Pellicano defends himself as a 'lone ranger'


Anthony Pellicano was "technically a lone ranger" who went to great lengths as a private investigator to keep the information he gathered secret from everybody, including associates and lawyers.

And that information would have remained secret had the government not searched and seized computers from Pellicano's Sunset Boulevard office in 2002, the former gumshoe told a federal jury Wednesday during closing arguments in his wiretapping case.

"Had they not had those seizures and enlisted a brand-new FBI employee … who knew how to find, in simple English, encrypted files, you would have never heard the contents of those conversations," Pellicano said. "These conversations were never intended to be made public."

Pellicano took less than 20 minutes to tell the jury that the government failed during the past eight weeks to prove he led a criminal enterprise and engaged in illegal wiretapping.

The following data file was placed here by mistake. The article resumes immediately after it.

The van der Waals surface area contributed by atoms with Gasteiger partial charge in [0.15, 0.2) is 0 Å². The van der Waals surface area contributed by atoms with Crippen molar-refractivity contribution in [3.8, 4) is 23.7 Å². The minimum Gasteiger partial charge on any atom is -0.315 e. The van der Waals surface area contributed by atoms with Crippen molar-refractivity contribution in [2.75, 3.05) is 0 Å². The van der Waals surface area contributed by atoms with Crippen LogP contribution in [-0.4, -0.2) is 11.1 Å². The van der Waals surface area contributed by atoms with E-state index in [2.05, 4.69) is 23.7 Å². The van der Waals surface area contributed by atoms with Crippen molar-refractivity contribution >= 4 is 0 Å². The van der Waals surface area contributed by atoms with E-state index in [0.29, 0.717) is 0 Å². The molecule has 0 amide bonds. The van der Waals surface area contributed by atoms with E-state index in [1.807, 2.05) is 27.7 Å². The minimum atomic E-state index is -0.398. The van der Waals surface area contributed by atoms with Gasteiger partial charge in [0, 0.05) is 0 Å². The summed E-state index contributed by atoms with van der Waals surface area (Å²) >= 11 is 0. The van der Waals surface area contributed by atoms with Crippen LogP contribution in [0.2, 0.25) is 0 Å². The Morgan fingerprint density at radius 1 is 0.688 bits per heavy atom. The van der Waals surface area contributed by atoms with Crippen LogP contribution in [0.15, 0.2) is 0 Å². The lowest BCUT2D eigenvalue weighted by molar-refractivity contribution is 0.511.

"One thing you will not find is that Mr. Pellicano was not a criminal enterprise," he told the jury, referring to himself in the third person as court rules require for those representing themselves. "What he was was a private investigator who sought information."

"If he was a criminal enterprise, then just about every other private investigator is a criminal enterprise, and maybe even some of these journalists out here," he said, gesturing to the audience of reporters and others before Asst. U.S. Atty. Dan Saunders jumped up to object.

As for the hundreds of police and phone company records searches the government presented to the jury over the last eight weeks, he said it was information he already knew prior to the checks.

Jurors were never told what Pellicano learned, if anything, from those searches, he said.

Though the government took all of Tuesday to go over the evidence against Pellicano and his co-defendants during its closing arguments, Pellicano told the jury he would not attempt to sway them or go over the prosecution's arguments point by point.

"Mr. Pellicano has instructed me not to do that, and you know when Mr. Pellicano instructs you to do something, you do it," he said to the giggles of the jury and courtroom watchers. "At the end of the day, you make the right decision and whatever that decision is, he'll respect it."

Outside the courtroom, the former investigator's wife, Kat Pellicano said, "We're all very proud of him." (partialdiff)